“Not only is this a widespread disease in itself; there is also a clear connection between periodontitis and many other serious systemic diseases such as cardiovascular disease, Alzheimer disease, diabetes, and rheumatic diseases,” says Daniel Aili.
Another research project focusses on neurodegenerative diseases such as Alzheimer disease. This project is being conducted in collaboration with the Alzecure foundation, the Royal Institute of Technology (KTH) and Karolinska Institutet.
Illustration of antibody. Photo: Svisio, iStock
Photo of Daniel Alli: Sofia Ström
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Visualization Center C in Norrköping will be the hub in a major science project funded by SEK 150 million from the Knut and Alice Wallenberg Foundation.
Dan Zhao and Simone Fabiano at the Laboratory of Organic Electronics, Linköping University, have created a thermoelectric organic transistor. A temperature rise of a single degree is sufficient to cause a detectable current modulation in the transistor.
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Housing, best practices in education and collaboration. Examples of how European countries have received refugees were the focus of a recently completed three-day conference in Norrköping.
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World-leading technology from Linköping University and Visualization Center C has been described in a prestigious journal of computer science, Communications of the ACM, where it has received a great deal of attention.
A conference in Norrköping on 25-27 January will set the spotlight on best practices and innovative solutions for how refugees are received in Europe.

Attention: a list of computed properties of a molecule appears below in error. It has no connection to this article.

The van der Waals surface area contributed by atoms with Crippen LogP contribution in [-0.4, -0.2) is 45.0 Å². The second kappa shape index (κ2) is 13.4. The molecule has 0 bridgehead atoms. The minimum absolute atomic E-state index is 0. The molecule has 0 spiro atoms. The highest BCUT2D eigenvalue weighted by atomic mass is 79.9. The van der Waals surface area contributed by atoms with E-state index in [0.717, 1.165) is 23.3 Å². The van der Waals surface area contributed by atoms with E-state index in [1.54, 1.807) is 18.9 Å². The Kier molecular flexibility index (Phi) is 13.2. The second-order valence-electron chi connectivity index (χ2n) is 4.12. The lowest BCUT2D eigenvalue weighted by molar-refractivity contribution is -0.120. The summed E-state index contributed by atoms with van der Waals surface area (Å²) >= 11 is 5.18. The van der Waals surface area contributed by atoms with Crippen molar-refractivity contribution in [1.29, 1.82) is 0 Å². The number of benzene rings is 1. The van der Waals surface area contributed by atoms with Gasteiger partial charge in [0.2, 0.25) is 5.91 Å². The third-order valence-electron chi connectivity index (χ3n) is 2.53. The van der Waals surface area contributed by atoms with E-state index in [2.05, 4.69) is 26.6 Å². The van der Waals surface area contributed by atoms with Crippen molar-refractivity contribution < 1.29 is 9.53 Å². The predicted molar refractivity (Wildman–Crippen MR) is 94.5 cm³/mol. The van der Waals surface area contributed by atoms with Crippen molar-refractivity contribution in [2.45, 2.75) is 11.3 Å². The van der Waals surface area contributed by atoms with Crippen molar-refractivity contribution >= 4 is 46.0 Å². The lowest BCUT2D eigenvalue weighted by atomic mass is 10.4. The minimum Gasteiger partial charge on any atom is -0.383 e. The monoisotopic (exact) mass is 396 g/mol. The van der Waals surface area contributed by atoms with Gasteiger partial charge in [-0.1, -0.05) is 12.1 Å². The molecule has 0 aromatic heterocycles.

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LiU professor Björn-Ola Linnér has been appointed head of a new major research programme in geopolitics and sustainable development.
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Two young LiU researchers, Daniel Aili and Björn Alling, have each been awarded SEK 12 million by the Swedish Foundation for Strategic Research, SSF. A total of 20 researchers have been selected within the Future Research Leaders programme.
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Pia Rundgren has been appointed as new director of human resources at Linköping University.
The admission period for LiU’s new international master’s programme in design is now underway. This two-year interdisciplinary design programme addresses societal challenges, with the first year focussed on food waste and nomadic welfare.
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LiU researchers have joined international calls for a boycott of scientific conferences in the US.
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Rolf Holmqvist is one of 17 researchers who are critical to guidelines for the treatment of depression and anxiety.
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In 2016 approximately 27,000 students attended Linköping University, and the university employed approximately 4,000 people. Revenue for the year amounted to just over SEK 3.7 billion.
Last updated: Fri May 05 12:23:02 CEST 2017